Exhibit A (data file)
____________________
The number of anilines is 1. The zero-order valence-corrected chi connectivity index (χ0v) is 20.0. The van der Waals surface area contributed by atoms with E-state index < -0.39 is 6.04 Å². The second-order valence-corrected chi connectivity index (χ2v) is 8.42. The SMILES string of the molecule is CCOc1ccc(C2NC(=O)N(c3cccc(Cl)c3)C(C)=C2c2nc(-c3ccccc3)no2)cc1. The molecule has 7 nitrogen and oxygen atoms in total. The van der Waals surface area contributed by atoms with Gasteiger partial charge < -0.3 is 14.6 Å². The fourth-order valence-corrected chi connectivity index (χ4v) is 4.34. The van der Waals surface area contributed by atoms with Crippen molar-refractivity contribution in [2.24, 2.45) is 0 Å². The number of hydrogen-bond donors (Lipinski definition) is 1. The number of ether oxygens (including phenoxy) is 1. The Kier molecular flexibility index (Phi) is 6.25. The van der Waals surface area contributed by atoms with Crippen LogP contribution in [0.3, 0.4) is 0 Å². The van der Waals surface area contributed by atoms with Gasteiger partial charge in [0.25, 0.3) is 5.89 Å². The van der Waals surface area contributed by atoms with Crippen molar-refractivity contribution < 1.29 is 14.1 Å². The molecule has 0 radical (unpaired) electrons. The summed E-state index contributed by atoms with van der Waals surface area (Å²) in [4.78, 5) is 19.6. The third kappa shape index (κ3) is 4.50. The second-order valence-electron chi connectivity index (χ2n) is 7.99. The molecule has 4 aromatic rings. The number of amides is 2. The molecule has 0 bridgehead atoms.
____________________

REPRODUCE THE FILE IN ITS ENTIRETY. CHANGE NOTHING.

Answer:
The number of anilines is 1. The zero-order valence-corrected chi connectivity index (χ0v) is 20.0. The van der Waals surface area contributed by atoms with E-state index < -0.39 is 6.04 Å². The second-order valence-corrected chi connectivity index (χ2v) is 8.42. The SMILES string of the molecule is CCOc1ccc(C2NC(=O)N(c3cccc(Cl)c3)C(C)=C2c2nc(-c3ccccc3)no2)cc1. The molecule has 7 nitrogen and oxygen atoms in total. The van der Waals surface area contributed by atoms with Gasteiger partial charge < -0.3 is 14.6 Å². The fourth-order valence-corrected chi connectivity index (χ4v) is 4.34. The van der Waals surface area contributed by atoms with Crippen molar-refractivity contribution in [2.24, 2.45) is 0 Å². The number of hydrogen-bond donors (Lipinski definition) is 1. The number of ether oxygens (including phenoxy) is 1. The Kier molecular flexibility index (Phi) is 6.25. The van der Waals surface area contributed by atoms with Crippen LogP contribution in [0.3, 0.4) is 0 Å². The van der Waals surface area contributed by atoms with Gasteiger partial charge in [0.25, 0.3) is 5.89 Å². The van der Waals surface area contributed by atoms with Crippen molar-refractivity contribution < 1.29 is 14.1 Å². The molecule has 0 radical (unpaired) electrons. The summed E-state index contributed by atoms with van der Waals surface area (Å²) in [4.78, 5) is 19.6. The third kappa shape index (κ3) is 4.50. The second-order valence-electron chi connectivity index (χ2n) is 7.99. The molecule has 4 aromatic rings. The number of amides is 2. The molecule has 0 bridgehead atoms.